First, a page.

This post is long overdue, both because I haven’t posted in more than a month, and because I’ve actually had this research highlight written since January – it was one of the writing samples I submitted for my application to the AAAS Mass Media Fellowship this spring.
I’m pleased to say that I’ve received the fellowship this year, and will be spending the summer writing for the Milwaukee Journal Sentinel before heading off to do a postdoc in the fall. This will make my graduation & moving plans a little complicated, but I’m really excited about this opportunity.
At any rate, I’ll keep you updated as I go, but for the moment – zebrafish!
Shining Light on the Toxic Effects of Nanoparticles
Exposure to light and tiny titanium dioxide nanoparticles can be a lethal combination – at least, if you’re a zebrafish.
According to researchers at the University of Wisconsin-Madison, raising zebrafish in water containing titanium dioxide nanoparticles and exposing them to light caused the fish to be badly deformed and die much more quickly than fish raised in normal environments.
Understanding the toxicity of these materials is critical because titanium dioxide nanoparticles are finding their way into a growing range of consumer products.
Titanium dioxide nanoparticles are especially useful in sunscreens, because they effectively absorb harmful UV rays without making the sunscreen pasty and opaque. However, similar nanoparticles also form the foundation of some next-generation solar cells and are used to treat wastewater in sewage plants.
Yet according to the researchers at UW-Madison, nobody really knows what effects these nanoparticles have when they get out into the environment.
The UW team explored this question by raising zebrafish embryos in water containing titanium dioxide nanoparticles. They kept some fish in the dark and exposed others to light to see whether or not light exposure changed the nanoparticles’ effects.
Other researchers have studied nanoparticle toxicity using isolated cells grown in the lab. However, the toxic effects on cells in a dish can sometimes be different than the effects on a whole organism.
By using zebrafish, the researchers at UW-Madison were able to look at the toxicity on a larger scale. Zebrafish are ideal for these sorts of experiments because they grow quickly. They are also clear, so the researchers can easily see any growth defects that appear.
Researcher Ofek Bar-Ilan and coworkers found that fish exposed to the nanoparticles but kept in the dark looked normal. Fish exposed to the nanoparticles and kept under bright light, however, had deformed heads and tails, and their growth was stunted. The fish exposed to both nanoparticles and light also died much more quickly than fish kept in the dark.
For something so small, the nanoparticles seemed to do a lot of damage.
As I mentioned in my last post, I wrote a “news story” for a fellowship application about new materials for lithium ion batteries that I really wasn’t happy with. However, I realized after canning the story that the notes I wrote for myself – in the format of a series of questions followed by answers culled from the paper – were actually kind of a neat research highlight on their own.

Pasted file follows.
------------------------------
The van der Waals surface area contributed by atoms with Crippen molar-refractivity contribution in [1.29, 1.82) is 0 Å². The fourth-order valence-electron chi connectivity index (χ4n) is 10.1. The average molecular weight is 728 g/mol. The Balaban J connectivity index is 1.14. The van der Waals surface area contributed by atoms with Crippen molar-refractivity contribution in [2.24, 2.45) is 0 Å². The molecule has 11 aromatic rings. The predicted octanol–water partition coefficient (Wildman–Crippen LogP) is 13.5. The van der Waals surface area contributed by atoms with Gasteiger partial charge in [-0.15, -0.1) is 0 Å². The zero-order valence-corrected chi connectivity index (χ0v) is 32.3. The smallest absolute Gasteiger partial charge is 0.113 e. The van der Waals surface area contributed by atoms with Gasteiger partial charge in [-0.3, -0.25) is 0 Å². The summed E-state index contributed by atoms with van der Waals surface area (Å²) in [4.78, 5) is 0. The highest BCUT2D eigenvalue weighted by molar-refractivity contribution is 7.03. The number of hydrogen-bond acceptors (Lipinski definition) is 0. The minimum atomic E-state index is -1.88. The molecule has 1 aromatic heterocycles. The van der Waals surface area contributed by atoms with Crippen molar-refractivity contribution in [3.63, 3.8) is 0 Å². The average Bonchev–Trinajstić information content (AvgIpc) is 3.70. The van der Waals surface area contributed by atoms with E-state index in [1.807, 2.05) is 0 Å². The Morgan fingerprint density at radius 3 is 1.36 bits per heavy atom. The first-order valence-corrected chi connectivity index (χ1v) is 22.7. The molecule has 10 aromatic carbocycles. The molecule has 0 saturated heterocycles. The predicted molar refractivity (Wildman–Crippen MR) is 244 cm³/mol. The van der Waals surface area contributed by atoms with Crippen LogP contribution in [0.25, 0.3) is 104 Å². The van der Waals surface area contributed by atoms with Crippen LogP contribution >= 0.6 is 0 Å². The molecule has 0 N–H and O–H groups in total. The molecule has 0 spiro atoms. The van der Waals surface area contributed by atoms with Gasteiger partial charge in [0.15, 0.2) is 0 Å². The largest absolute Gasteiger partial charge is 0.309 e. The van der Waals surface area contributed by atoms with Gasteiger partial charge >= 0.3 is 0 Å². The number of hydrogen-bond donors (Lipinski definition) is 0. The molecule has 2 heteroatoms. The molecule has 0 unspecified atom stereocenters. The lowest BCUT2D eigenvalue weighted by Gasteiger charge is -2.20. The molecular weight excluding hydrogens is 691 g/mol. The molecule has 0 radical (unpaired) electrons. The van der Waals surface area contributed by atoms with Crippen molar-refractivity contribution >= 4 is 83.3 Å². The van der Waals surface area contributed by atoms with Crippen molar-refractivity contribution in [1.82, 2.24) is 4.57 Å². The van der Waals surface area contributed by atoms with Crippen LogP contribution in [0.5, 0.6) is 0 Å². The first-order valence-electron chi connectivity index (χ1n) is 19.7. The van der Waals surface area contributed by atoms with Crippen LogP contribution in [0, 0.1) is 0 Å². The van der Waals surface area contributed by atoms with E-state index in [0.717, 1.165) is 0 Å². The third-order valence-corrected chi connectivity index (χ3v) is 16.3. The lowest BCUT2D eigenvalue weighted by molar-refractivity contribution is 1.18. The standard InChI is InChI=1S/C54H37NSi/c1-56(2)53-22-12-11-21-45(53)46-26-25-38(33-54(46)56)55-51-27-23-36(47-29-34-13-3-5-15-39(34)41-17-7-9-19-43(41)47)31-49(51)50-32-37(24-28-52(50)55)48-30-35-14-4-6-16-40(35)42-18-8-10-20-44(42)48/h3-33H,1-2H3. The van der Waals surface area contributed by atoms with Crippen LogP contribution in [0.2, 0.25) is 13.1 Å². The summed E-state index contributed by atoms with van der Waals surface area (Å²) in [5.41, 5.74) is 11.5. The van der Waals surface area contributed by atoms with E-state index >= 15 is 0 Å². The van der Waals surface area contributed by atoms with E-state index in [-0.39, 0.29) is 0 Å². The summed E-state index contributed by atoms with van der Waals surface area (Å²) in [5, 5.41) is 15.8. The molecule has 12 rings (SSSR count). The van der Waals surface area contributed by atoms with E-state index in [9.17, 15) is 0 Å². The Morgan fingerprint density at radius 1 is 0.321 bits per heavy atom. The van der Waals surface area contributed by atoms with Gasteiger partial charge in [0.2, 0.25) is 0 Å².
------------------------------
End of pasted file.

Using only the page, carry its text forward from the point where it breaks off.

So, I’ve rewritten them in a readable format, and in reasonably general terms. Take a look – I’d love some feedback on whether this version “works” or not.
1) So what’s the big picture? Who did this experiment, and what did they study?
This paper was on an experiment done by Linsen Li and Fei Meng in Song Jin’s research group at the University of Wisconsin-Madison. Jin’s group investigated whether a new material (nanowires made of a compound called ferric fluoride) could be used to make better cathodes for lithium ion batteries.
2) Don’t we already have good lithium ion batteries? Why do we need to make them better?
Lithium ion batteries have a pretty high energy density. This makes them really useful for portable devices where we want to be able to carry around lots of stored energy without much weight.
However, current lithium ion battery technologies have limited storage capacity. Their capacity is fine for relatively low-power devices like cell phones and laptops, but they generally can’t supply enough energy for large-scale applications like electric vehicles and storage on the power grid.
New materials (like the ferric fluoride nanowires in this paper) have the potential to solve these problems. Using these types of new materials, we might be able to make lithium ion batteries that can store more energy and are more useful for large-scale energy needs.
3) Why is ferric fluoride useful?
As some of you know, I recently applied for the AAAS Mass Media Fellowship (okay, technically called the “AAAS Mass Media Science & Engineering Fellows Program”, but that’s a mouthful). The application required two writing samples. The first was allowed to be on any topic and in any style appropriate for the general public; I submitted a revised version of this post.
The second writing sample was required to be a “news article” on a recent paper from the scientific literature. Unfortunately, most of my articles for the Daily Cardinal weren’t recent enough, but while browsing through journal abstracts I found a neat paper recently published by a couple of research groups here at UW-Madison and decided to write on that instead.
But… it turns out that UW-Madison doesn’t actually have a subscription to the journal this paper was published in(*).
So, I ended up writing my story off a proof borrowed from one of the authors. But as I pulled all my application materials together a few days the deadline, I realized that I needed an official copy of the paper to submit with the application (the proof I was using didn’t have the publication date on it), and I panicked a bit because I wasn’t sure that interlibrary loan would come through in time.
Which meant that I ended up hurriedly sifting through my feed of recent UW-Madison research, found an interesting article, and wrote a backup story.